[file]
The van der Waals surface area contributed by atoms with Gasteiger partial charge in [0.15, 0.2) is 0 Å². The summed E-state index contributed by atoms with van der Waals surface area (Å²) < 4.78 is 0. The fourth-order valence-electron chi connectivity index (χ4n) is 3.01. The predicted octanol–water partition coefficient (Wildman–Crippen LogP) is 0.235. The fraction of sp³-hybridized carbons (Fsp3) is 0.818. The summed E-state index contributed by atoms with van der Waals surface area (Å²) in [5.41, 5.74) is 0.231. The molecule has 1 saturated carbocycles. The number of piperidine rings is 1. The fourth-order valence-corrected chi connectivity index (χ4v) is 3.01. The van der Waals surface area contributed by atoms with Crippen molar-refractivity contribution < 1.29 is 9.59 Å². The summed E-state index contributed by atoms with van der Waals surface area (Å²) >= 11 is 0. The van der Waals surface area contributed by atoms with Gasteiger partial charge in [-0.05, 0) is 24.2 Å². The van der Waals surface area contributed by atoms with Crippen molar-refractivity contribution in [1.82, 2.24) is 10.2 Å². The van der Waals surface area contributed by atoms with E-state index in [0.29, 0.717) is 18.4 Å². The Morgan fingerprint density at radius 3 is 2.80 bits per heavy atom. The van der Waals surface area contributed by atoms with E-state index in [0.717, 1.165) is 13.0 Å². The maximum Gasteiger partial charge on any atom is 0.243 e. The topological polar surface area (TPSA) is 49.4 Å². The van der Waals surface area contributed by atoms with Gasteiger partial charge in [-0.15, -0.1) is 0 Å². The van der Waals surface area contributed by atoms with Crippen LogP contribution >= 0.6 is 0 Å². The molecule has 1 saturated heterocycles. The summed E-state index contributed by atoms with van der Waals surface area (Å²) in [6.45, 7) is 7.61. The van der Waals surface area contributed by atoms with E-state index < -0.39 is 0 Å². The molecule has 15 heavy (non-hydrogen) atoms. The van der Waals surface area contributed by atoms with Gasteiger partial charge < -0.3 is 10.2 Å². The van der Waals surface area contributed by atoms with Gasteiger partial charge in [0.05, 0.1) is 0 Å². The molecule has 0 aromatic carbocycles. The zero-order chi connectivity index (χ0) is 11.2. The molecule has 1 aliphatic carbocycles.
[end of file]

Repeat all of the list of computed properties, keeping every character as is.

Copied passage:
The van der Waals surface area contributed by atoms with Gasteiger partial charge in [0.15, 0.2) is 0 Å². The summed E-state index contributed by atoms with van der Waals surface area (Å²) < 4.78 is 0. The fourth-order valence-electron chi connectivity index (χ4n) is 3.01. The predicted octanol–water partition coefficient (Wildman–Crippen LogP) is 0.235. The fraction of sp³-hybridized carbons (Fsp3) is 0.818. The summed E-state index contributed by atoms with van der Waals surface area (Å²) in [5.41, 5.74) is 0.231. The molecule has 1 saturated carbocycles. The number of piperidine rings is 1. The fourth-order valence-corrected chi connectivity index (χ4v) is 3.01. The van der Waals surface area contributed by atoms with Crippen molar-refractivity contribution < 1.29 is 9.59 Å². The summed E-state index contributed by atoms with van der Waals surface area (Å²) >= 11 is 0. The van der Waals surface area contributed by atoms with Gasteiger partial charge in [-0.05, 0) is 24.2 Å². The van der Waals surface area contributed by atoms with Crippen molar-refractivity contribution in [1.82, 2.24) is 10.2 Å². The van der Waals surface area contributed by atoms with E-state index in [0.29, 0.717) is 18.4 Å². The Morgan fingerprint density at radius 3 is 2.80 bits per heavy atom. The van der Waals surface area contributed by atoms with E-state index in [0.717, 1.165) is 13.0 Å². The maximum Gasteiger partial charge on any atom is 0.243 e. The topological polar surface area (TPSA) is 49.4 Å². The van der Waals surface area contributed by atoms with Gasteiger partial charge in [-0.15, -0.1) is 0 Å². The van der Waals surface area contributed by atoms with Crippen LogP contribution >= 0.6 is 0 Å². The molecule has 1 saturated heterocycles. The summed E-state index contributed by atoms with van der Waals surface area (Å²) in [6.45, 7) is 7.61. The van der Waals surface area contributed by atoms with E-state index < -0.39 is 0 Å². The molecule has 15 heavy (non-hydrogen) atoms. The van der Waals surface area contributed by atoms with Gasteiger partial charge < -0.3 is 10.2 Å². The van der Waals surface area contributed by atoms with Gasteiger partial charge in [0.05, 0.1) is 0 Å². The molecule has 0 aromatic carbocycles. The zero-order chi connectivity index (χ0) is 11.2. The molecule has 1 aliphatic carbocycles.